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Fiber art made from sustainable, local materials.

On studio access

So, I'm a lady of many crafts. I believe this is probably true of most of us who enjoy making things--you follow the twists and turns of one creative avenue until you realize you've been led to a completely different thing, in a completely different area. For my part, my list of crafts about which I'm reasonably serious has grown over the years, and is now, in fact, fairly expansive. I dye, knit, crochet, spin yarn, bead, sew, redo furniture, bind books...Again, I know I'm far from alone in collecting these creative skills and interests.  I really can't wait (time and space and money permitting) to expand on the list. 

But! Metalwork probably represents one of my oldest passions. It's also one of the trickiest for me to engage in, as it requires a lot of tools, an area with good ventilation, and, trickiest of all, a torch. For example: I finished a two year program in metalwork, and then I went traveling, then got a BA--no torch access for over three years. I built a studio, but then I decided to leave for China--no metalwork for another year and a half. You get the picture. I'm obviously super grateful and lucky that I've had these other opportunities, but I do always miss making jewelry when I'm unable to do so.  I cherish time and studio access, both of which I've finally had a bit of since moving to Portland. It's been really, super (really) fun.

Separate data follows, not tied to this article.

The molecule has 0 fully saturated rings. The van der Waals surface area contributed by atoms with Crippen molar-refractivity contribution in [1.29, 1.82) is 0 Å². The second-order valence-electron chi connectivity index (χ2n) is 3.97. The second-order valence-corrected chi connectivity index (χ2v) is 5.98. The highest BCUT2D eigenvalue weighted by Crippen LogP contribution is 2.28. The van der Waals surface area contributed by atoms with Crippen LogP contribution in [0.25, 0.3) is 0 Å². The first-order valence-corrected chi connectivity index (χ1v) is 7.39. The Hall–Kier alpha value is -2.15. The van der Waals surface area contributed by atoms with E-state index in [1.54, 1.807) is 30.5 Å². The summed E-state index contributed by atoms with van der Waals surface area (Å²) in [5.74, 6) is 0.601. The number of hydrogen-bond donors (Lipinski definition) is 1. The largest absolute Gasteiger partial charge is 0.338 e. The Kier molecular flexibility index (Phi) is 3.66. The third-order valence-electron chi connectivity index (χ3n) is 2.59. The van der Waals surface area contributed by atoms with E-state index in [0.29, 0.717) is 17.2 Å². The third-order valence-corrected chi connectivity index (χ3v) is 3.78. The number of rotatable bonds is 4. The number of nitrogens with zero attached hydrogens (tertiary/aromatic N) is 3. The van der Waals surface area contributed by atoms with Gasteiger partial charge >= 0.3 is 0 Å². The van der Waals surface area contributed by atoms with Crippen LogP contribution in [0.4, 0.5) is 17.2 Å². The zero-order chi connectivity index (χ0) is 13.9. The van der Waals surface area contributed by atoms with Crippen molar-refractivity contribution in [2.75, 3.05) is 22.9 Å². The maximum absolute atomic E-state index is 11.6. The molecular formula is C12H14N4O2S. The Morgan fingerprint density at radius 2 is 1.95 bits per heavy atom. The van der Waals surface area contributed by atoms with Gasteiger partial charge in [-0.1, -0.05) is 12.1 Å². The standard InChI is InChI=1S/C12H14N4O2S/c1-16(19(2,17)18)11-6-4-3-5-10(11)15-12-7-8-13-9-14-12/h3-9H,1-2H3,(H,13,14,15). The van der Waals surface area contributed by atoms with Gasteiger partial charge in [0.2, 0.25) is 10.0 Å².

I've been taking classes, and attending Open Studio, at the Multnomah Arts Center, which I'd recommend Portlanders check out if they haven't yet. It's a solid resource, and quite a bit less expensive than similar places I've been to in other places.

If you're curious: 

Of course, the eventual goal is to get all my studio equipment from storage on the East Coast, and set up somewhere I can have 24/7 access to it. The dream! Someday.

The MAC metals studio. Those metal things? Ventilation! 
So, anyway.

I'm noticing that I've been making a lot of bold, graphic, almost cartoon-y shapes in my metalwork of late. It's a motif I'm enjoying, so I suspect I'll be playing with it for a while, yet. I've been working on a few more of these layered, collage-style pendants, too.

Copper and silver with black mother of pearl stone; riveted and woven.
The center of the pieces is antiqued copper wire. 

Textured and antiqued copper pendant.
 The center piece is brass and sterling, with a plastic-cabochon set over vintage ribbon.

I'm also quite excited about the direction these big, bold ring styles might go. I like the over the top fancy feeling they give the wearer, though they are made of very simple materials. The dome is hollow, too, so this is actually quite light-weight and easy to wear.

Brass, copper and sterling ring; antiqued. 

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